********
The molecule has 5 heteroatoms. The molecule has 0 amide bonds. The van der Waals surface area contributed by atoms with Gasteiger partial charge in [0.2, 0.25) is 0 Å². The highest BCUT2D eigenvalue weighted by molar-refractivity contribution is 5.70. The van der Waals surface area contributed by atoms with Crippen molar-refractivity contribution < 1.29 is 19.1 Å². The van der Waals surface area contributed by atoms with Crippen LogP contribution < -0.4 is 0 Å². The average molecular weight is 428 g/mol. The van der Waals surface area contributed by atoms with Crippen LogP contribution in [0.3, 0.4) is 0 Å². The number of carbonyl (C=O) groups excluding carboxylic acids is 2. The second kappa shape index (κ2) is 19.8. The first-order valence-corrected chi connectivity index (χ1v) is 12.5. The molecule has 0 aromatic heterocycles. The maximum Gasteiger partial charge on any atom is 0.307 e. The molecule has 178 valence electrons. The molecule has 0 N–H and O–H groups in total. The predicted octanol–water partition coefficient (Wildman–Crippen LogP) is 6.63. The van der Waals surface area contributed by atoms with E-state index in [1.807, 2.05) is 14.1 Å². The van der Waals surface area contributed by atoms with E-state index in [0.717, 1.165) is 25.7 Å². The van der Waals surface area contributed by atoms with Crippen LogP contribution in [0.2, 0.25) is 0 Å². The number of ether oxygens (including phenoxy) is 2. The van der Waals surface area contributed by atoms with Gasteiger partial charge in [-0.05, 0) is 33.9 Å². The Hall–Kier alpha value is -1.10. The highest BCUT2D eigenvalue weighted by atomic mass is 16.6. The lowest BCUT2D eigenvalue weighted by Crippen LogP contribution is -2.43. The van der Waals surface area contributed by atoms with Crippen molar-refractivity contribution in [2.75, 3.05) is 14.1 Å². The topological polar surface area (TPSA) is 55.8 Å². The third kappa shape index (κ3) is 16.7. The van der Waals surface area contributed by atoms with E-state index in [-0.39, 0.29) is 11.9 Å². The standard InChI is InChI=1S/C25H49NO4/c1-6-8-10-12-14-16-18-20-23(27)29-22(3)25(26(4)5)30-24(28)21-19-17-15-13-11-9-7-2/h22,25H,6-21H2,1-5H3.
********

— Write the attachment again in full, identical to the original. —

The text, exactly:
The molecule has 5 heteroatoms. The molecule has 0 amide bonds. The van der Waals surface area contributed by atoms with Gasteiger partial charge in [0.2, 0.25) is 0 Å². The highest BCUT2D eigenvalue weighted by molar-refractivity contribution is 5.70. The van der Waals surface area contributed by atoms with Crippen molar-refractivity contribution < 1.29 is 19.1 Å². The van der Waals surface area contributed by atoms with Crippen LogP contribution < -0.4 is 0 Å². The average molecular weight is 428 g/mol. The van der Waals surface area contributed by atoms with Crippen LogP contribution in [0.3, 0.4) is 0 Å². The number of carbonyl (C=O) groups excluding carboxylic acids is 2. The second kappa shape index (κ2) is 19.8. The first-order valence-corrected chi connectivity index (χ1v) is 12.5. The molecule has 0 aromatic heterocycles. The maximum Gasteiger partial charge on any atom is 0.307 e. The molecule has 178 valence electrons. The molecule has 0 N–H and O–H groups in total. The predicted octanol–water partition coefficient (Wildman–Crippen LogP) is 6.63. The van der Waals surface area contributed by atoms with E-state index in [1.807, 2.05) is 14.1 Å². The van der Waals surface area contributed by atoms with E-state index in [0.717, 1.165) is 25.7 Å². The van der Waals surface area contributed by atoms with Crippen LogP contribution in [0.2, 0.25) is 0 Å². The number of ether oxygens (including phenoxy) is 2. The van der Waals surface area contributed by atoms with Gasteiger partial charge in [-0.05, 0) is 33.9 Å². The Hall–Kier alpha value is -1.10. The highest BCUT2D eigenvalue weighted by atomic mass is 16.6. The lowest BCUT2D eigenvalue weighted by Crippen LogP contribution is -2.43. The van der Waals surface area contributed by atoms with Crippen molar-refractivity contribution in [2.75, 3.05) is 14.1 Å². The topological polar surface area (TPSA) is 55.8 Å². The third kappa shape index (κ3) is 16.7. The van der Waals surface area contributed by atoms with E-state index in [-0.39, 0.29) is 11.9 Å². The standard InChI is InChI=1S/C25H49NO4/c1-6-8-10-12-14-16-18-20-23(27)29-22(3)25(26(4)5)30-24(28)21-19-17-15-13-11-9-7-2/h22,25H,6-21H2,1-5H3.